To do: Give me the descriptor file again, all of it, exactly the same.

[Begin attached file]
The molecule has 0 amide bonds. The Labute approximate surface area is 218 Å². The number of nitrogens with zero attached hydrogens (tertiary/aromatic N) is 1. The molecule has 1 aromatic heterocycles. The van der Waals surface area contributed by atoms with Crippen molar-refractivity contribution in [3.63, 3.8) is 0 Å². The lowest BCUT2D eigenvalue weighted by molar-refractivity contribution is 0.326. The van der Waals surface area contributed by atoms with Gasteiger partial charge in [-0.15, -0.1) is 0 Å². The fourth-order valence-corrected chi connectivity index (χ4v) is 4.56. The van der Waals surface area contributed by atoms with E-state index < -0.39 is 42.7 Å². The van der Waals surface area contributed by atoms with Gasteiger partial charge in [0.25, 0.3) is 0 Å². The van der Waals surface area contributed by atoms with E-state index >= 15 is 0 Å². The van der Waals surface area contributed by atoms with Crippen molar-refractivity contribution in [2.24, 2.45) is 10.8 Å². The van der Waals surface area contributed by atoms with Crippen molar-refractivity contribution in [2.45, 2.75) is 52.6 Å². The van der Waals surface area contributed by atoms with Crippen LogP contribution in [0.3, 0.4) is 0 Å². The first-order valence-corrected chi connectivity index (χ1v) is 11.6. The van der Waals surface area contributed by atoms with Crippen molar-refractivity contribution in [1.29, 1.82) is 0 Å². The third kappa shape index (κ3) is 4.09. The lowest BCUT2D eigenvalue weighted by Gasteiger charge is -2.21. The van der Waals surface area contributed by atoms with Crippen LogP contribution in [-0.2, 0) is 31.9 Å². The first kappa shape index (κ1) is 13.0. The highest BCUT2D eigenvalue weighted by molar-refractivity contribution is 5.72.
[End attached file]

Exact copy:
The molecule has 0 amide bonds. The Labute approximate surface area is 218 Å². The number of nitrogens with zero attached hydrogens (tertiary/aromatic N) is 1. The molecule has 1 aromatic heterocycles. The van der Waals surface area contributed by atoms with Crippen molar-refractivity contribution in [3.63, 3.8) is 0 Å². The lowest BCUT2D eigenvalue weighted by molar-refractivity contribution is 0.326. The van der Waals surface area contributed by atoms with Gasteiger partial charge in [-0.15, -0.1) is 0 Å². The fourth-order valence-corrected chi connectivity index (χ4v) is 4.56. The van der Waals surface area contributed by atoms with E-state index < -0.39 is 42.7 Å². The van der Waals surface area contributed by atoms with Gasteiger partial charge in [0.25, 0.3) is 0 Å². The van der Waals surface area contributed by atoms with E-state index >= 15 is 0 Å². The van der Waals surface area contributed by atoms with Crippen molar-refractivity contribution in [2.24, 2.45) is 10.8 Å². The van der Waals surface area contributed by atoms with Crippen molar-refractivity contribution in [2.45, 2.75) is 52.6 Å². The van der Waals surface area contributed by atoms with Crippen LogP contribution in [0.3, 0.4) is 0 Å². The first-order valence-corrected chi connectivity index (χ1v) is 11.6. The van der Waals surface area contributed by atoms with Crippen molar-refractivity contribution in [1.29, 1.82) is 0 Å². The third kappa shape index (κ3) is 4.09. The lowest BCUT2D eigenvalue weighted by Gasteiger charge is -2.21. The van der Waals surface area contributed by atoms with Crippen LogP contribution in [-0.2, 0) is 31.9 Å². The first kappa shape index (κ1) is 13.0. The highest BCUT2D eigenvalue weighted by molar-refractivity contribution is 5.72.